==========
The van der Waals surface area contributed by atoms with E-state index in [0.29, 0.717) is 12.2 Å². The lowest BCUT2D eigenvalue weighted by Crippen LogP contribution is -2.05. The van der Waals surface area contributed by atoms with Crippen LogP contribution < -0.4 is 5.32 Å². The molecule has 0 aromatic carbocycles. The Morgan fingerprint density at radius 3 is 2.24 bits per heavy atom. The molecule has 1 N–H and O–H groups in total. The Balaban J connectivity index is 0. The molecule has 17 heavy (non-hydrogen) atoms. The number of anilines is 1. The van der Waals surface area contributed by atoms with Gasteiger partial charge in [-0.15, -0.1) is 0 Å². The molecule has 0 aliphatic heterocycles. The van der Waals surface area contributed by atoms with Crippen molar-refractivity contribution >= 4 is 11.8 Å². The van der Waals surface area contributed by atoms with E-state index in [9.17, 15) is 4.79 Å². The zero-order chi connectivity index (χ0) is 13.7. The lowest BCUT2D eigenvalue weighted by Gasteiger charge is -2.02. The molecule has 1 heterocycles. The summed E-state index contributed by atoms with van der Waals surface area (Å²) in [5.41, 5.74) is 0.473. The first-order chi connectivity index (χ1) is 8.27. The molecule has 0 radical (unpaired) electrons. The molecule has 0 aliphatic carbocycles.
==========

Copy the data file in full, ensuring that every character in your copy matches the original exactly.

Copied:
The van der Waals surface area contributed by atoms with E-state index in [0.29, 0.717) is 12.2 Å². The lowest BCUT2D eigenvalue weighted by Crippen LogP contribution is -2.05. The van der Waals surface area contributed by atoms with Crippen LogP contribution < -0.4 is 5.32 Å². The molecule has 0 aromatic carbocycles. The Morgan fingerprint density at radius 3 is 2.24 bits per heavy atom. The molecule has 1 N–H and O–H groups in total. The Balaban J connectivity index is 0. The molecule has 17 heavy (non-hydrogen) atoms. The number of anilines is 1. The van der Waals surface area contributed by atoms with Gasteiger partial charge in [-0.15, -0.1) is 0 Å². The molecule has 0 aliphatic heterocycles. The van der Waals surface area contributed by atoms with Crippen molar-refractivity contribution >= 4 is 11.8 Å². The van der Waals surface area contributed by atoms with E-state index in [9.17, 15) is 4.79 Å². The zero-order chi connectivity index (χ0) is 13.7. The lowest BCUT2D eigenvalue weighted by Gasteiger charge is -2.02. The molecule has 1 heterocycles. The summed E-state index contributed by atoms with van der Waals surface area (Å²) in [5.41, 5.74) is 0.473. The first-order chi connectivity index (χ1) is 8.27. The molecule has 0 radical (unpaired) electrons. The molecule has 0 aliphatic carbocycles.